“My survivor sister grew up in South County and like most young girls in Southern California, dreamed of becoming a model and walking the runways for the fashion world’s most elite. But, early on her dreams were crushed when she didn’t have the support from her parents. Determined to make it in the industry, she got in contact with a reputable agent who continually booked her in successful events that advanced her career. 

Until one day, the gigs stopped and she had no money to support herself and didn’t want to ask her parents for help after they had previously voiced disapproval regarding her career choice. The agent became her pimp, even though he spent time furthering her career, turning her over was always his end goal.”

Kinds of pimps:

This kind of pimp (in above story)  is considered a CEO Pimp; the character who has all the opportunity to give out and uses it to lure in  victims.

A Romeo Pimp will wine and dine you for however long it takes until sold into the ring.

Women pimps are referred to as Madams and have usually been former workers “in the life.”

Recruiting Spots:

Any area where a large group of children frequent, i.e: bus stops, malls, skating rinks, group homes and the Internet.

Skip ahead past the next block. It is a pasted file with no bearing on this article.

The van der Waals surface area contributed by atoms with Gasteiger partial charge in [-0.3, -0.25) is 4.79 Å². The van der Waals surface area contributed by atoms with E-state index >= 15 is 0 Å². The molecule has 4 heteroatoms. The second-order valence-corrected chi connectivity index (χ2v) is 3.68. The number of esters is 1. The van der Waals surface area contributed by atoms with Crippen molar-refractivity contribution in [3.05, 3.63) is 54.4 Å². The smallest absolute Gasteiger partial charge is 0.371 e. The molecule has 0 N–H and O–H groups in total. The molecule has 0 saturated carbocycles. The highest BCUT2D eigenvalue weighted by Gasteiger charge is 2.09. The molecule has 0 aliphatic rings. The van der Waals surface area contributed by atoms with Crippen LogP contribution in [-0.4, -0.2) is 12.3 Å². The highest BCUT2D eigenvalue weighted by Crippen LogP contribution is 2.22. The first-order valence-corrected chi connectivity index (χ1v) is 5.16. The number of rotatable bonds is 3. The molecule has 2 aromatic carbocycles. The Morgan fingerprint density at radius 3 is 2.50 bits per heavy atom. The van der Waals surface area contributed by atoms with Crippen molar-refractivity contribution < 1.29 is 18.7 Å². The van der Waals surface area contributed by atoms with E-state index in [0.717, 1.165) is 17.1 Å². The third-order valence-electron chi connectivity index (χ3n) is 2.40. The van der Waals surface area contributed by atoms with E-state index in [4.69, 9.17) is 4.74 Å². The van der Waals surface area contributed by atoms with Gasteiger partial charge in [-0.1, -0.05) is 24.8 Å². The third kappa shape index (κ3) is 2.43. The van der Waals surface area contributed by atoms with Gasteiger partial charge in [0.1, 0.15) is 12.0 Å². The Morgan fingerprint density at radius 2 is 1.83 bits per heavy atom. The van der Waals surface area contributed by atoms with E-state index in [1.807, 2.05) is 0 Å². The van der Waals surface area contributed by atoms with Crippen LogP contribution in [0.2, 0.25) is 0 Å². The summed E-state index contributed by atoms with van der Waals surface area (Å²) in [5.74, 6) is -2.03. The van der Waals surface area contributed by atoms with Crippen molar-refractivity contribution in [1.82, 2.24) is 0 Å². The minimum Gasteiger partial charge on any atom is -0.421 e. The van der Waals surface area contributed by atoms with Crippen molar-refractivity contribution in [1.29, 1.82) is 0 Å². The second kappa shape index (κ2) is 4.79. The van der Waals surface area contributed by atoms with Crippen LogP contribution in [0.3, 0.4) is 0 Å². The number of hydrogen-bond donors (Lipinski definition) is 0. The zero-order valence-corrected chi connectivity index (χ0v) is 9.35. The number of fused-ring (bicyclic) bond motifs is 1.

Oree told the crowd she once walked into a skating rink during the afternoon and saw her ex-pimp and “bottom bitch” scouting out the mobs of kids, looking for the weakest link.

Girls’ Expectations:

One pimp’s formula his women must make:

  • $600 to eat
  • $800 to sleep
  • Didn’t collect the money from the John, punishment was sleeping with the next man without a condom.

This math equates a need to make $208,000 a year and work 16 times a day for 5 days to achieve it. This means one woman experiences 4,160 rapes a year to be able to eat and sleep. 

Other facts to keep in mind:

  • Orange County is a number one destination location for sex trafficking because of its high prospect to make money.
  • Sex trafficking is almost as lucrative as drug hustling because gangs are becoming more interested in selling kids than selling drugs, it’s “safer.”
  • Recent reports have shown pimps come from violent upbringings and/or have experienced sexual assault while growing up.
  • Sex trafficking victims often get mislabeled as prostitutes.